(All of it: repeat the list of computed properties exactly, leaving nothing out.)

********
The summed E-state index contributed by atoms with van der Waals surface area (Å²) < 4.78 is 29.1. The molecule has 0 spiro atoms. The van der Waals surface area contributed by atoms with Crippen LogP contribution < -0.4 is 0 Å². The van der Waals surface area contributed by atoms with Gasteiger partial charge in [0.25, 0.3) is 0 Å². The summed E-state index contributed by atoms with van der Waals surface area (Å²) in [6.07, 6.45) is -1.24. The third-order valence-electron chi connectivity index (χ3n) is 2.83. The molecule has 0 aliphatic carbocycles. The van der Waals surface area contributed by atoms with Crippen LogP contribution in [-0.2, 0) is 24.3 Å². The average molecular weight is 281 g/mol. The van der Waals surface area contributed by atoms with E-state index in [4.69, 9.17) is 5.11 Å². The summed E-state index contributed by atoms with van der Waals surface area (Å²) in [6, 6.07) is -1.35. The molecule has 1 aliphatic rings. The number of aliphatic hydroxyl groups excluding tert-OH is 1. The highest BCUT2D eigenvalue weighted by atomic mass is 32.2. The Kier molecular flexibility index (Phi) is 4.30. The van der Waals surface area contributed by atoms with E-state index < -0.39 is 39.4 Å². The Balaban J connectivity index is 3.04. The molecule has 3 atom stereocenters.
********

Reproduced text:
The summed E-state index contributed by atoms with van der Waals surface area (Å²) < 4.78 is 29.1. The molecule has 0 spiro atoms. The van der Waals surface area contributed by atoms with Crippen LogP contribution < -0.4 is 0 Å². The van der Waals surface area contributed by atoms with Gasteiger partial charge in [0.25, 0.3) is 0 Å². The summed E-state index contributed by atoms with van der Waals surface area (Å²) in [6.07, 6.45) is -1.24. The third-order valence-electron chi connectivity index (χ3n) is 2.83. The molecule has 0 aliphatic carbocycles. The van der Waals surface area contributed by atoms with Crippen LogP contribution in [-0.2, 0) is 24.3 Å². The average molecular weight is 281 g/mol. The van der Waals surface area contributed by atoms with E-state index in [4.69, 9.17) is 5.11 Å². The summed E-state index contributed by atoms with van der Waals surface area (Å²) in [6, 6.07) is -1.35. The molecule has 1 aliphatic rings. The number of aliphatic hydroxyl groups excluding tert-OH is 1. The highest BCUT2D eigenvalue weighted by atomic mass is 32.2. The Kier molecular flexibility index (Phi) is 4.30. The van der Waals surface area contributed by atoms with E-state index < -0.39 is 39.4 Å². The Balaban J connectivity index is 3.04. The molecule has 3 atom stereocenters.